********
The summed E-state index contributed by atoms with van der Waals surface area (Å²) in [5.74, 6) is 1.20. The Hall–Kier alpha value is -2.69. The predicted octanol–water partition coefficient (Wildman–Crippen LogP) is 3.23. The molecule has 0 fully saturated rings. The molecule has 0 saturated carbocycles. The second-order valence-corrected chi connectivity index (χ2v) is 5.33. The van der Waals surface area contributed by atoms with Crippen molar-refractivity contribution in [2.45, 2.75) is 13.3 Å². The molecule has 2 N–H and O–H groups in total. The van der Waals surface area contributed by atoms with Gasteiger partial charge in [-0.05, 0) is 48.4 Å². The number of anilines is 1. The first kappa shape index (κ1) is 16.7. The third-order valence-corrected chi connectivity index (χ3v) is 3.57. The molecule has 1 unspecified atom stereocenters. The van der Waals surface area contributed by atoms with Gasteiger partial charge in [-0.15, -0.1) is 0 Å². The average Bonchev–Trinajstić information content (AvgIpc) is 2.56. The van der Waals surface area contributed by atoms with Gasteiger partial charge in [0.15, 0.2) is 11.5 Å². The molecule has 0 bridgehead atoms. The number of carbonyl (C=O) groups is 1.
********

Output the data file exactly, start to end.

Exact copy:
The summed E-state index contributed by atoms with van der Waals surface area (Å²) in [5.74, 6) is 1.20. The Hall–Kier alpha value is -2.69. The predicted octanol–water partition coefficient (Wildman–Crippen LogP) is 3.23. The molecule has 0 fully saturated rings. The molecule has 0 saturated carbocycles. The second-order valence-corrected chi connectivity index (χ2v) is 5.33. The van der Waals surface area contributed by atoms with Crippen molar-refractivity contribution in [2.45, 2.75) is 13.3 Å². The molecule has 2 N–H and O–H groups in total. The van der Waals surface area contributed by atoms with Gasteiger partial charge in [-0.05, 0) is 48.4 Å². The number of anilines is 1. The first kappa shape index (κ1) is 16.7. The third-order valence-corrected chi connectivity index (χ3v) is 3.57. The molecule has 1 unspecified atom stereocenters. The van der Waals surface area contributed by atoms with Gasteiger partial charge in [-0.15, -0.1) is 0 Å². The average Bonchev–Trinajstić information content (AvgIpc) is 2.56. The van der Waals surface area contributed by atoms with Gasteiger partial charge in [0.15, 0.2) is 11.5 Å². The molecule has 0 bridgehead atoms. The number of carbonyl (C=O) groups is 1.